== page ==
Hazel (Susan Sarandon) is a small town detective north of the border. When a beloved older citizen is mysteriously murdered, Hazel is convinced that there is something much bigger and darker going on. With the help of a green transfer from Toronto (Topher Grace) she sets out to uncover some answers. Also featuring Donald Sutherland, Ellen Burstyn, and Christopher Heyerdahl.
Picking up on the unusual fact that the victim’s face seems purposely posed, Hazel soon realizes that not only is she looking at a serial killer, but one with a supposed higher calling. With the help of an elderly priest with linguistics expertise (Sutherland) it is soon revealed that these apparent murders are, in fact, an attempt at raising the dead. Yep.
When an episode of Law and Order meets The X-Files and is mixed in with Fargo, this is what happens. Okay, so Fargo is a bit of a stretch – there is a female detective up north, and she wears some Fargo-esque outfits. Too bad since this film could have done with some Coen Brothers humor, or really anything that might have given it an original touch. It could used more X-Files too. As it is, it’s odd feature length procedural with not a whole lot going for it.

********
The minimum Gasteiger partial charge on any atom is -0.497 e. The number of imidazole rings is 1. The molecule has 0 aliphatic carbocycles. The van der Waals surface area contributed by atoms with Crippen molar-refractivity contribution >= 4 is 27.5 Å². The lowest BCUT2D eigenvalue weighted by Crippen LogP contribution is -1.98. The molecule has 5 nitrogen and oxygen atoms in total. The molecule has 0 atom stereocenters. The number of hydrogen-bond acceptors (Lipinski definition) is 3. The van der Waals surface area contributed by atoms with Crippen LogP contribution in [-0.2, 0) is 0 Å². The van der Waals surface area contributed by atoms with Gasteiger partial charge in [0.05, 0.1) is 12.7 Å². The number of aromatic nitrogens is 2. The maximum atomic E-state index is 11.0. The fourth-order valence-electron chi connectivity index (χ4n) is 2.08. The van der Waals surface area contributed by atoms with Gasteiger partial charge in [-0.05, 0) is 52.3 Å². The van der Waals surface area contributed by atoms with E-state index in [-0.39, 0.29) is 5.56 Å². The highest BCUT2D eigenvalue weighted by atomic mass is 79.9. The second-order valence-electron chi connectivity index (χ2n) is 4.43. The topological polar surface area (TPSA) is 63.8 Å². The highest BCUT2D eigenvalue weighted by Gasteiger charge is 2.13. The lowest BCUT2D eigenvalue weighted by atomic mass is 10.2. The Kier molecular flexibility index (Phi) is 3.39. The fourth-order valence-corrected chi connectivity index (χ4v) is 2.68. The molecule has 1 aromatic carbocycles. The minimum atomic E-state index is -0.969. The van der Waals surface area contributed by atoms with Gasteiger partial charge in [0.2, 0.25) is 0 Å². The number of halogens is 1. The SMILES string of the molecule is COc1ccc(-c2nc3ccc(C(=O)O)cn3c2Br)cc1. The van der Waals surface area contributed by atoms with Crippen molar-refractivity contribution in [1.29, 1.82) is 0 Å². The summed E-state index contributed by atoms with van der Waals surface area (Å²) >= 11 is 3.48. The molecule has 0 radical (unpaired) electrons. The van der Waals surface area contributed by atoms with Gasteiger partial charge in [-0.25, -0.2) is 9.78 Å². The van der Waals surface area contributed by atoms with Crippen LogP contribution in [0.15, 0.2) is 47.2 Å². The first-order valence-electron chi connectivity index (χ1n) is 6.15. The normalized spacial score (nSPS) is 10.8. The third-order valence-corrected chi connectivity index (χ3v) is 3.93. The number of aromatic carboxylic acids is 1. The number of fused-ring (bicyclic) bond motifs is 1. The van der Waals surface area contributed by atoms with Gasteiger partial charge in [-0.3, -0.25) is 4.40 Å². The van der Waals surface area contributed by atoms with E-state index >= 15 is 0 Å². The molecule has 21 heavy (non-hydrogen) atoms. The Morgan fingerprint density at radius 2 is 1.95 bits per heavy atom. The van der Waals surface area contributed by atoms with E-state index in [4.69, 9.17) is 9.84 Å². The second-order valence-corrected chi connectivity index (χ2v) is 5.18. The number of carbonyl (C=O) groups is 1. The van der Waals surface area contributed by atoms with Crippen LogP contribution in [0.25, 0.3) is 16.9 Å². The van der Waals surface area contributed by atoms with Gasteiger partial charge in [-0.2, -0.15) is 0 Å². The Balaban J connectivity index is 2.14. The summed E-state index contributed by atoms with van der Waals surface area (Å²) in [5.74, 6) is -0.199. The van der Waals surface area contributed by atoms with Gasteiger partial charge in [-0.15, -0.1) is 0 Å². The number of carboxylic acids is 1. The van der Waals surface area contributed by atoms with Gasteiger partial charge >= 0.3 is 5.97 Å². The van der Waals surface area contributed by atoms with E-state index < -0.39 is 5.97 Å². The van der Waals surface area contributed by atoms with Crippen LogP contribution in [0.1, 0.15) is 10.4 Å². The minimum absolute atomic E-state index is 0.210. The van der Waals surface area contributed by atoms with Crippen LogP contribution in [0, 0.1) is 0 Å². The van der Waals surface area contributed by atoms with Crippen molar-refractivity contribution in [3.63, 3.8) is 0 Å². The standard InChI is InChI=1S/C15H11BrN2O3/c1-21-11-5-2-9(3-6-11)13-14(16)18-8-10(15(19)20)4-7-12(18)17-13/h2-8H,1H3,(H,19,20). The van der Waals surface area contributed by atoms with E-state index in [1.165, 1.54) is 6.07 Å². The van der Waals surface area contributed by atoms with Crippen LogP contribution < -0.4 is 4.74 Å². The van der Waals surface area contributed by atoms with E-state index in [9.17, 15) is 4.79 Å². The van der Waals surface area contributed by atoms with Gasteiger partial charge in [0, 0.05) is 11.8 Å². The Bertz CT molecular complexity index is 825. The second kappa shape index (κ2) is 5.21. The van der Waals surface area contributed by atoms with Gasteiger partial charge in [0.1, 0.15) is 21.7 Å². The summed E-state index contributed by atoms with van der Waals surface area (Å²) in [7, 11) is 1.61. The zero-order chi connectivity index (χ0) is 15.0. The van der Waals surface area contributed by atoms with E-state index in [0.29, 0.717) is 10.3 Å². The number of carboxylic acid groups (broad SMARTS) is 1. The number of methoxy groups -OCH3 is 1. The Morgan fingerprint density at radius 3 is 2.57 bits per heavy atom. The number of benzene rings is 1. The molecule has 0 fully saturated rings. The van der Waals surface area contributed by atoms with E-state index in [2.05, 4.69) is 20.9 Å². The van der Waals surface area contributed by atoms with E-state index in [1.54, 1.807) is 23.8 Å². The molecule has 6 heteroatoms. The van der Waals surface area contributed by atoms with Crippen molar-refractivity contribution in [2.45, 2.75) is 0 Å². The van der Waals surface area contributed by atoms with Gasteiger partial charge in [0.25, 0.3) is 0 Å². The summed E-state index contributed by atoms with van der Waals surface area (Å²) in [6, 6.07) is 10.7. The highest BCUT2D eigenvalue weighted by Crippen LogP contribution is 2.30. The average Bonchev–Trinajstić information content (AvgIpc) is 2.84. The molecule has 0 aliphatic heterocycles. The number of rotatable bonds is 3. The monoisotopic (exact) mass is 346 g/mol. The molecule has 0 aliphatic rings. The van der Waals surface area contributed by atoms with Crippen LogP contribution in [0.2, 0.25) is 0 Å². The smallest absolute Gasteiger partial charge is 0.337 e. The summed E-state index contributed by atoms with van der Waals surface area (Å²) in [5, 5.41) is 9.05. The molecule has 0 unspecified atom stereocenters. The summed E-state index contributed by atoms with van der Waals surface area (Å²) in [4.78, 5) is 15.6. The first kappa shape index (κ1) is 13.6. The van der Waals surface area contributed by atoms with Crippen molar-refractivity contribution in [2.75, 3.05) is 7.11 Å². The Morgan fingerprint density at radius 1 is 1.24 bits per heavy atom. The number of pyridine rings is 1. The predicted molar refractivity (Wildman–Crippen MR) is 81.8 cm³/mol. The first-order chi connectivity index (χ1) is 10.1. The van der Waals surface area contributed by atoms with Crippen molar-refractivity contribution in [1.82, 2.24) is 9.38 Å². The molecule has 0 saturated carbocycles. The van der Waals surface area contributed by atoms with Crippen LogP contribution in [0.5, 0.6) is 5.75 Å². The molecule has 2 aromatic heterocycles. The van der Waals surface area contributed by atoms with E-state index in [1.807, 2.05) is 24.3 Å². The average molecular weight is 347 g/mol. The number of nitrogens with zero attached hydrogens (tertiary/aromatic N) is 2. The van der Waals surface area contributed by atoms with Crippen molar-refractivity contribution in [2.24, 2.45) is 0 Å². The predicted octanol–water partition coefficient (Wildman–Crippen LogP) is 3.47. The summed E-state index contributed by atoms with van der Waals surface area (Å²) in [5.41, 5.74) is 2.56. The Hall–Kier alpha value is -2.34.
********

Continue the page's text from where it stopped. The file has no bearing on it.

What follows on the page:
Is it a rule that all law enforcement characters on film must have some sort of emotional baggage? Dealing with drugs, alcohol, and bitterness are all par for the course, and Hazel is no exception. There aren’t many exceptions, in fact, to following cliches here, right down to the scene where the lead detective is taken off the case for no good reason, but ignores those orders.
This is a “thriller” but doesn’t offer many thrills. It’s hardly a mystery either since the culprit and motives are made pretty clear quite early on. The one shocking twist can be guessed at a million miles away. While Sarandon brings her unquestionable talent to the table, it’s a pretty small table. Sutherland seems off balance and Heyerdahl is just trying far too hard. Topher Grace is Topher Grace, take that as you may.
The entire premise is based on a supposed mystical Catholic prayer, reference to which I can’t seem to find anywhere so I can only assume it was created just for the novel on which this film is based, further diminishing interest. There was enough here to keep my attention for most of the duration of the movie, but in the end not enough to reward that attention.
Mrs. Hamster did not screen this film
My rating: Two out of five hats
The Calling is available on VOD and investigates a limited number of theaters August 29